Monday, December 12, 2011

Secure Shell Tunneling

Recently I have had need to get to some websites that were not reachable from my current network location.  They weren't bad websites, just a password storage site and some school related information.

So I started looking around at the various proxy solutions to see what they had to offer, unfortunately, most free proxies have been blocked on many networks in the US for the obvious reason that they help people bypass browsing limitations placed on them.  You can find a listing of many such proxy ips here at: http://hidemyass.com 

This site also offers another kind of proxy called the web-based proxy which allows you to tell their website where you want to go and it will act as a wrapper fetching the content you want inside of itself.  The downside to this method is the ways that the page masks it's content from DNS and IP blocker often leaves the page unusable if the destination page is complex enough.

Fortunately there is a third solution which I was recently taught about called SSH tunneling.  I already love dealing with remote servers so this plays right into my skill-set and has become an easy favorite.  Skill-set might be pushing it a bit far since there really is no skill-set required to implement the tunnel, all the required server software is already naively built into *nix servers and the client end can be downloaded for free.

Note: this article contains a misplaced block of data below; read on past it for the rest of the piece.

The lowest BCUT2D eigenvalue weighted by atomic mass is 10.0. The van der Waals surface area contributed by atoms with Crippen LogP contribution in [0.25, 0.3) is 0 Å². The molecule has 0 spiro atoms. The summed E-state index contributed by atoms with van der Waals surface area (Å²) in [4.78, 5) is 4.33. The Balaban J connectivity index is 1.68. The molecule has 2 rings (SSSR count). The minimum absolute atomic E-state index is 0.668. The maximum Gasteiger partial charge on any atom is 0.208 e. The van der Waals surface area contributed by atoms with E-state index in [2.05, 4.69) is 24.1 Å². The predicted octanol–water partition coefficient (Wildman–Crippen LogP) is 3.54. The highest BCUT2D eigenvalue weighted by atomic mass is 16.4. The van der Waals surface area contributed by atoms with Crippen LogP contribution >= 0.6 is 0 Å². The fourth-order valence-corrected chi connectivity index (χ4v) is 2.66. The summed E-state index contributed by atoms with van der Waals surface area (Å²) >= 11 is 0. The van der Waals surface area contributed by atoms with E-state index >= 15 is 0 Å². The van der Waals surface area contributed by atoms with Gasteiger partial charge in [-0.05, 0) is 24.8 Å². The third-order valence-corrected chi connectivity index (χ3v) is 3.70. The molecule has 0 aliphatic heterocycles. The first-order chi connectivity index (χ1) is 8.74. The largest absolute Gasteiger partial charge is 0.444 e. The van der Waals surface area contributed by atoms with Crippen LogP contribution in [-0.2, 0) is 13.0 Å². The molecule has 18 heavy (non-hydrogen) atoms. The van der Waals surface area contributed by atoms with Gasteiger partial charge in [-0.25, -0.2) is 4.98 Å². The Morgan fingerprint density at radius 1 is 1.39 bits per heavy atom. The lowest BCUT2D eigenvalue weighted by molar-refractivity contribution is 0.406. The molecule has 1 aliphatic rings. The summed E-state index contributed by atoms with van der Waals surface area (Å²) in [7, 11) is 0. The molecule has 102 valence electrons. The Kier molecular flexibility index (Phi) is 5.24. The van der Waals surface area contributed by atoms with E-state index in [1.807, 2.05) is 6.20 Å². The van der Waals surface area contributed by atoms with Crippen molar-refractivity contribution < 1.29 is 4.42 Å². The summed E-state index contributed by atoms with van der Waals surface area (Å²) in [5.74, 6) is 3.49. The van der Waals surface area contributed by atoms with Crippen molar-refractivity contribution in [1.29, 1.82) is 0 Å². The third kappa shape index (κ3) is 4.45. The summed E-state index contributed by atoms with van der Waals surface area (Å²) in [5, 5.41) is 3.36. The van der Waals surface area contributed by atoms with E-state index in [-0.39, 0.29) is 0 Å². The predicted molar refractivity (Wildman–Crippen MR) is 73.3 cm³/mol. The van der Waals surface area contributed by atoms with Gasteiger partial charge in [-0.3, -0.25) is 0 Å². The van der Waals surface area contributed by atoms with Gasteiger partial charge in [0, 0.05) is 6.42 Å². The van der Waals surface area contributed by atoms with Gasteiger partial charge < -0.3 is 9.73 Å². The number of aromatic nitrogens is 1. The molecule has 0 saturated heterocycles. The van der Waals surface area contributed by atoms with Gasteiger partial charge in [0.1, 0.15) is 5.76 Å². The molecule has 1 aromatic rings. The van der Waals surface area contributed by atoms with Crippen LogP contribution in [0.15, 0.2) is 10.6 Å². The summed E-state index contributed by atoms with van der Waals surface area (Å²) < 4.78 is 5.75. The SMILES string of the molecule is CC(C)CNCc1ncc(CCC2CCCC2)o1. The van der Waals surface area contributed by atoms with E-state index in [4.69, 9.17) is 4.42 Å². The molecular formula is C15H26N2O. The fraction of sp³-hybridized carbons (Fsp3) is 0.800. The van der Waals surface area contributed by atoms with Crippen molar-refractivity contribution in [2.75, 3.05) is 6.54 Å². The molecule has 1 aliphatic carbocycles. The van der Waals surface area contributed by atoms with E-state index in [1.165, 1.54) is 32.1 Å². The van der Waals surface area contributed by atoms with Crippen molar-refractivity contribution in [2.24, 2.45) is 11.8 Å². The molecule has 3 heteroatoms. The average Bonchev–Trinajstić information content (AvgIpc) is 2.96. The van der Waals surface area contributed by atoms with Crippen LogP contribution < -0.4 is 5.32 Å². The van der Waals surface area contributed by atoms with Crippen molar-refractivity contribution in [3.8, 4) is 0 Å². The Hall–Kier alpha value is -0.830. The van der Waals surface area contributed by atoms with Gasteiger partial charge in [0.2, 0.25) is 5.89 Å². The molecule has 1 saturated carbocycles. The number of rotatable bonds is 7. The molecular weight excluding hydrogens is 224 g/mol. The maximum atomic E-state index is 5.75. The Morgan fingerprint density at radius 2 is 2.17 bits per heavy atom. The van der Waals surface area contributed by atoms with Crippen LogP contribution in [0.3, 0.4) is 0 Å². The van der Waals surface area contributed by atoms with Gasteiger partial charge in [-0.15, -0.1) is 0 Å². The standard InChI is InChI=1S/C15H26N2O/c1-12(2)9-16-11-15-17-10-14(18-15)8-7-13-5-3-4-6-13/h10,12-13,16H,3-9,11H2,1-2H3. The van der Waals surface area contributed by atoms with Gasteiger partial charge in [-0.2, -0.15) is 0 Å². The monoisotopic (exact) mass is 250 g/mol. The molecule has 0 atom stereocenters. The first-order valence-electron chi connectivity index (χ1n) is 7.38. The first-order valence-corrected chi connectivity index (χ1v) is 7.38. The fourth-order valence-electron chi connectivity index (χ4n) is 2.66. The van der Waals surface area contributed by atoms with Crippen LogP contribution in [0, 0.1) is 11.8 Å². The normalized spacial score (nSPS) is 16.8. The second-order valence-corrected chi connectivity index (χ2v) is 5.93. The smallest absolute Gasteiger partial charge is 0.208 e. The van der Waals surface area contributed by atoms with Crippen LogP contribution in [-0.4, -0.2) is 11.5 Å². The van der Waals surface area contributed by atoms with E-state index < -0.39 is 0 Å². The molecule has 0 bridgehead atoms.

To route your web traffic over an ssh tunnel first you need some form of ssh client, I use windows so I typically use putty.exe.  Other methods can be read about here: Free SSH.  You will need an account on a remote SSH/*nix server that you can reach.  If you don't have one you can risk using a free one from a list such as this: SSH Proxy List; keep in mind that any server you log into could potentially be tracking or reading any and all data you send through it, including passwords to all your accounts.


  1. With your remote account and putty.exe in hand, start up putty.
  2. Under Connection/SSH/Tunnels create a new source port, can be any port you choose that is not being used; for destination choose dynamic.
  3. Under Session type in the IP or host name as well as Port number (typically 22 for SSH connections).
  4. Choose a connection type of SSH and click open.
  5. It will probably prompt you to store the key in the registry, go ahead and do it.
  6. Login to the remote server with your username and password.
  7. Next, in your web browser, get into its settings/network connections/proxy servers; you will want to configure a manual proxy server and set the SOCKS Host to 127.0.0.1 (which is your own computer that now has an open ssh connection)
  8. Enter the port you choose when you created the tunnel configuration in putty.
  9. And save.


You should now be able to reach any website that you can resolve a name to an ip for.  If you need a free and open DNS server you can use Googles: 8.8.4.4 or 8.8.8.8.

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